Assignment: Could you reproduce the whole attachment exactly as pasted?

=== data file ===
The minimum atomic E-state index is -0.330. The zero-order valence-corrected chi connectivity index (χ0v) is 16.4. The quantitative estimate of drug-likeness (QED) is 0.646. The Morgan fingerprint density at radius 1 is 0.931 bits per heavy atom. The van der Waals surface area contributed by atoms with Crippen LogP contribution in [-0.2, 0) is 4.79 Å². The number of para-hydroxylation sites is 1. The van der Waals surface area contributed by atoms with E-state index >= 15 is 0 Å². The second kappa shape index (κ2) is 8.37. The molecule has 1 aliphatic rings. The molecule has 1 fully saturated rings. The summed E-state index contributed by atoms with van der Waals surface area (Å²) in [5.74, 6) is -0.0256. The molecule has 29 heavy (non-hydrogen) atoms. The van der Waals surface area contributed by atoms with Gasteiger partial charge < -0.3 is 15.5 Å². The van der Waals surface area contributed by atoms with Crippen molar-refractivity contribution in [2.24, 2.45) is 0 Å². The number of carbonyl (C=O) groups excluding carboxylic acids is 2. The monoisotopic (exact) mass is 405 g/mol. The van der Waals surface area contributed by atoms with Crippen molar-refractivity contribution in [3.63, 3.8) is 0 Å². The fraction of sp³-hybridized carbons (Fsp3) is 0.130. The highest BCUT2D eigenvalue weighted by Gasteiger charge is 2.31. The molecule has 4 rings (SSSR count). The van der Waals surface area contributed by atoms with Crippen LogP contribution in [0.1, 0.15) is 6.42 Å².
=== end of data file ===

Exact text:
The minimum atomic E-state index is -0.330. The zero-order valence-corrected chi connectivity index (χ0v) is 16.4. The quantitative estimate of drug-likeness (QED) is 0.646. The Morgan fingerprint density at radius 1 is 0.931 bits per heavy atom. The van der Waals surface area contributed by atoms with Crippen LogP contribution in [-0.2, 0) is 4.79 Å². The number of para-hydroxylation sites is 1. The van der Waals surface area contributed by atoms with E-state index >= 15 is 0 Å². The second kappa shape index (κ2) is 8.37. The molecule has 1 aliphatic rings. The molecule has 1 fully saturated rings. The summed E-state index contributed by atoms with van der Waals surface area (Å²) in [5.74, 6) is -0.0256. The molecule has 29 heavy (non-hydrogen) atoms. The van der Waals surface area contributed by atoms with Gasteiger partial charge < -0.3 is 15.5 Å². The van der Waals surface area contributed by atoms with Crippen molar-refractivity contribution in [2.24, 2.45) is 0 Å². The number of carbonyl (C=O) groups excluding carboxylic acids is 2. The monoisotopic (exact) mass is 405 g/mol. The van der Waals surface area contributed by atoms with Crippen molar-refractivity contribution in [3.63, 3.8) is 0 Å². The fraction of sp³-hybridized carbons (Fsp3) is 0.130. The highest BCUT2D eigenvalue weighted by Gasteiger charge is 2.31. The molecule has 4 rings (SSSR count). The van der Waals surface area contributed by atoms with Crippen LogP contribution in [0.1, 0.15) is 6.42 Å².